Capstone Energy Services

News

US Gas Futures Pull Back After Touching 3-Month Highs

May 3rd, 2011

NEW YORK (Dow Jones) – Natural gas futures ended near the unchanged mark Monday, falling slightly as traders cashed out after the market reached three-month highs for a third consecutive session.

Natural gas for June delivery settled 0.5 cent, or 0.1%, lower, at $4.693 a million British thermal units on the New York Mercantile Exchange.

Gas futures climbed by 6.5% last week as a third consecutive smaller-than-expected weekly build in inventories suggested that market participants had underestimated demand, lifting sentiment in the well supplied U.S. market.

The momentum carried into Monday, with the benchmark contract posting three-month highs at $4.729/MMBtu before traders cashed out to profit from the gains.

Last week’s rally had likely accounted for the higher-than-expected gas use, making the market due for a pullback, Gelber & Associates analyst Pax Saunders said in a client note.

“There’s little fundamental support here,” Saunders wrote. “This exuberance has to break down sooner or later.”

Gas use typically reaches a seasonal low in the spring, as comfortable weather leaves less need for the fuel to cool or heat homes and businesses. But maintenance at U.S. nuclear power plants and some early season air-conditioning
needs have lent support to gas prices.

“It turned out that [spring] demand was pretty strong,” said Mu Li, a commodities analyst at CPM Group. “Unless we see a sharp shift in market sentiment, prices may be still supported at this level.”

An unusually large amount of U.S. nuclear power generation capacity was offline in late April. Natural gas-fired power stations are frequently called upon to pick up the slack when nuclear plants go offline.

Market participants said the gas-price support may be fleeting as idled nuclear plants return to service this month.

Meanwhile, the Energy Information Administration last week said U.S. natural gas inventories as of April 22 stood at 1.685 trillion cubic feet, more than 11% below 2010 levels after a smaller-than-expected weekly build. The report
sent some market participants who had bet prices would fall scrambling to buy back those positions, pushing futures higher on the day.

The buying continued Friday as the EIA reported U.S. natural gas production in the lower 48 states fell in February for a second consecutive month. Gross natural gas production on the month stood at 65.49 billion cubic feet a day, down from an upwardly revised 66.78 Bcf a day in January, the EIA said in a closely watched monthly report.

The EIA said cold weather reduced production across much of the south-central U.S., while maintenance and repairs in the Gulf of Mexico cut output in that region.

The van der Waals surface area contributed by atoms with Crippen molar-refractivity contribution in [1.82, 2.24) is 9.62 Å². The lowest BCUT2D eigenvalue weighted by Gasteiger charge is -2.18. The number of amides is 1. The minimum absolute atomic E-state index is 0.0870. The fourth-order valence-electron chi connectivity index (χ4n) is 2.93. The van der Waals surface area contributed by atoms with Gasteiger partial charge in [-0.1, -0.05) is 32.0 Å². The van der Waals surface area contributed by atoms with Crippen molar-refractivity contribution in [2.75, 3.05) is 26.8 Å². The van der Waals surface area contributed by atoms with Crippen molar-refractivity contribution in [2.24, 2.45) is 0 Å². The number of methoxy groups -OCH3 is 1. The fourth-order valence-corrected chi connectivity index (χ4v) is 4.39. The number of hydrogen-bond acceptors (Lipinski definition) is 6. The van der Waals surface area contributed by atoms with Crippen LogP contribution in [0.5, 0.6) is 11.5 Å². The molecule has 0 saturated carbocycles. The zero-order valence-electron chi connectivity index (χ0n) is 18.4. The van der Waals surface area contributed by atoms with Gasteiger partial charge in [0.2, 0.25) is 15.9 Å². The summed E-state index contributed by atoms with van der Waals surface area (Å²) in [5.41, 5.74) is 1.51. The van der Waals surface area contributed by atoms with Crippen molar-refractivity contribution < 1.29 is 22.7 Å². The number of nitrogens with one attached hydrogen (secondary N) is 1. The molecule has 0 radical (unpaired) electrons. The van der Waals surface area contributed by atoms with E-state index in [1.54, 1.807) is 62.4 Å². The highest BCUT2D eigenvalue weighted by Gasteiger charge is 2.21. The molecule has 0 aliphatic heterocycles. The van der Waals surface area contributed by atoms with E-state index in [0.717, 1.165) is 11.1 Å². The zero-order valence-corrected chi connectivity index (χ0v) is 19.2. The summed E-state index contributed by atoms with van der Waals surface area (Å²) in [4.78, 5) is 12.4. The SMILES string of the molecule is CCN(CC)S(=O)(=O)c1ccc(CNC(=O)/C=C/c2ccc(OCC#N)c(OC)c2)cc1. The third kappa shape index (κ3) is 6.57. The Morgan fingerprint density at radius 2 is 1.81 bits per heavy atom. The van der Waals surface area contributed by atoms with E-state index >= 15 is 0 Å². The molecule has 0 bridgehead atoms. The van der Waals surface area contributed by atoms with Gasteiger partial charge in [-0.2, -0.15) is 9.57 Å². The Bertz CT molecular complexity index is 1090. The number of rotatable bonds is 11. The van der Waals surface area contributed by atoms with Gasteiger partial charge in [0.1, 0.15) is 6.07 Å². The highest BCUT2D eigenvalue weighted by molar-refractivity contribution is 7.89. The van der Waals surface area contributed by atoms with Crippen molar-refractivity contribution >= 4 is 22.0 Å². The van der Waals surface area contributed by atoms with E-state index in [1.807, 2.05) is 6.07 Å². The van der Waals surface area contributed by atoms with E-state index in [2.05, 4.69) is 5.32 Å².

FUTURES                    SETTLEMENT                     NET CHANGE
Nymex June                     $4.693                                   -0.5c
Nymex July                      $4.763                                  +0.2c
Nymex Aug                       $4.807                                  +0.5c

CASH HUB                     RANGE                      PREVIOUS DAY
Henry Hub                   $4.57-$4.65                     $4.45-$4.55
Transco 65                   $4.55-$4.63                     $4.45-$4.49
Tex East M3                 $4.80-$4.95                     $4.81-$4.67
Transco Z6                   $4.82-$4.93                      $4.70-$4.82
SoCal                            $4.54-$4.68                      $4.42-$4.50
El Paso Perm               $4.39-$4.48                      $4.30-$4.38
El Paso SJ                    $4.38-$4.46                       $4.25-$4.33
Waha                            $4.47-$4.53                       $4.35-$4.45
Katy                              $4.50-$4.57                       $4.43-$4.49

_____

By Matt Day

Energy Facts

Energy Facts

Natural gas can be used as a raw material in a variety of products, including paint, fertilizer, plastics and medicines.

Natural gas produces fewer emissions than other fossil fuels, with less nitrogen, sulfur, carbon and fine particulates.

Texas produces the largest amount of natural gas in the USA.

The biggest consumer of coal in the US is the electric power sector.

There are 17,658 electric utility generators in the USA.
 

Energy Delivery Chains

Energy Delivery Chains

Find out more about how your energy is produced and delivered to your business.

Learn More

Energy & the Environment

Energy & the Environment

How we assist clients in responding to national environmental concerns.

  • Initiate and manage a "Green" energy procurement program
  • Evaluate national legislative and regulatory initiatives
  • Research state and local energy efficiency programs and incentives
  • Track energy use and related emissions estimate